Most e-scooter injuries happen on sidewalks, a new study of emergency room visits found.
Researchers from the Insurance Institute for Highway Safety interviewed 103 e-scooter riders who sought care at Washington, D.C.’s George Washington University Medical Center over eight months in 2019, and found 58 percent had been injured on the sidewalk.
Just 13 percent of e-scooter riders surveyed said they were injured in a collision with a car, truck or bus, according to the study published Thursday.
“We didn’t see many e-scooter crashes with motor vehicles, and that may be a result of riders sticking mostly to the sidewalk,” study author Jessica Cicchino said.
“Moving scooters off the sidewalk could put riders at risk of more severe injuries, but as things stand they might be suffering these lesser injuries more often.”
Instead, most e-scooter interviewees got hurt thanks to “hazardous surface features, infrastructure such as curbs or other falls,” the study said.
A whopping four-in-ten told researchers their injuries occurred while riding an e-scooter for the first time. Only two interviewees reported wearing a helmet.
Bike lanes were “rarely available” when e-scooter riders got hurt, researchers found.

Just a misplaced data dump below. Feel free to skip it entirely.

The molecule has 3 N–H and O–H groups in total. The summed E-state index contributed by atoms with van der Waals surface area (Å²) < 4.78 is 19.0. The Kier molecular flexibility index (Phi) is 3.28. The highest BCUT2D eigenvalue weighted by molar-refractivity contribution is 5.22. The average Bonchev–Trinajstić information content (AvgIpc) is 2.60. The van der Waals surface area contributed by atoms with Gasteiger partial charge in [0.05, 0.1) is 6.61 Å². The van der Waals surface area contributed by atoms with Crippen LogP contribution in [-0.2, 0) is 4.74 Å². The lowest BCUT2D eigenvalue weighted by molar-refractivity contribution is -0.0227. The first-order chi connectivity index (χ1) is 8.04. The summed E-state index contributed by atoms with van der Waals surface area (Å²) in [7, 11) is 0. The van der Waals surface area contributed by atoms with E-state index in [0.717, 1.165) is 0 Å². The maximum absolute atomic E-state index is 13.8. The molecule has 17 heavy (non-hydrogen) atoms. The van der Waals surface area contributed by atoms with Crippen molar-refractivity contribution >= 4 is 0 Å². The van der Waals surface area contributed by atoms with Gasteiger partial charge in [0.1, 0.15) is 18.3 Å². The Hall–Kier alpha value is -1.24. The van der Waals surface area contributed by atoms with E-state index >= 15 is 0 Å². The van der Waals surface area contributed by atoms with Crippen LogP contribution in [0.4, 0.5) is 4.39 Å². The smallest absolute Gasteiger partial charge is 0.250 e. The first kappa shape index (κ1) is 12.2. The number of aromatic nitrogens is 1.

“While e-scooter riders prefer using bike lanes, when these lanes are not available they are more likely to use the sidewalk due to safety concerns about riding alongside vehicular traffic,” Pam Shadel Fischer of the Governors Highway Safety Association said in response to the report.
Battery-powered, two-wheeled rental e-scooters are enormously popular in the nation’s capital, where they’ve been legal since March 2018.
But while the presence of electric scooters on sidewalks creates more conflict with pedestrians, during the study period only six non-riders checked into the emergency room with scooter-related injuries.
Of the six, four were pedestrians or cyclists injured after tripped over or swerving around a parked scooter, researchers said.
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